The Queensland yesterday passed legislation forcing all food outlets, cafes and supermarkets to display the kilojoule content of their food and drinks at point-of-sale.
Minister for Health and Ambulance Services Cameron Dick said the new laws ensured display of kilojoule information was implemented consistently statewide, spelling a win for the health of all Queenslanders.
“The reality is many of us rely on ready-to-eat meals and snacks from fast food outlets, cafes and grocery stores, to the point where one-third of all Queensland adults are eating takeaway food at least once a week,” he said.
“It is essential for your health to understand exactly what you are eating, but most of us don’t realise how much saturated fat, sugar and salt are in these types of foods.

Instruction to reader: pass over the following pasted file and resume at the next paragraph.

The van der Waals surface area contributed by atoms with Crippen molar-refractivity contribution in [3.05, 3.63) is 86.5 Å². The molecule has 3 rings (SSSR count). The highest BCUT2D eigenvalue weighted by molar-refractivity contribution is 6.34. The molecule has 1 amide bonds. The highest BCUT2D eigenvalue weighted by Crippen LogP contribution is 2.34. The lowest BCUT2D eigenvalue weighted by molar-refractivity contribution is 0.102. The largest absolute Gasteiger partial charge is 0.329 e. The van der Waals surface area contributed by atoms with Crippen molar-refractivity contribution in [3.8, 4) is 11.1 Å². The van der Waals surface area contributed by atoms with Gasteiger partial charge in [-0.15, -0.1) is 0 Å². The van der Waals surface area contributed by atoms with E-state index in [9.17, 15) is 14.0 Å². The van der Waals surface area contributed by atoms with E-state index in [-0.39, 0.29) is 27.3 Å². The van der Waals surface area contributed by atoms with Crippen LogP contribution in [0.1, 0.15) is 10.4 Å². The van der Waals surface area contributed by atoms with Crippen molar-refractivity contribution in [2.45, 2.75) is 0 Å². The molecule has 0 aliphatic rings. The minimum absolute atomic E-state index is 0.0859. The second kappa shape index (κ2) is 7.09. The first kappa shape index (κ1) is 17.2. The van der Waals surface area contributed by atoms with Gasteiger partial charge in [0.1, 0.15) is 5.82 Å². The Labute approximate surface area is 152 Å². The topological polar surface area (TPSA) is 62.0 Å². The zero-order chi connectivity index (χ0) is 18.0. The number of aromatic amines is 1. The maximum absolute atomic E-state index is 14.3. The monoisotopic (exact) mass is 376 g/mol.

“These new laws will provide Queenslanders with the nutrition information they need to make informed, healthier food choices.”
The new laws apply to fast-food chains, bakery chains, café chains and supermarkets with at least 20 outlets in Queensland or 50 outlets nationwide.
According to the Government, about 2.5 million adults and children in Queensland are overweight or obese, with obesity in the past estimated as costing the state’s economy more than $11 billion a year.
Mr Dick said food businesses would have 12 months to comply with the scheme.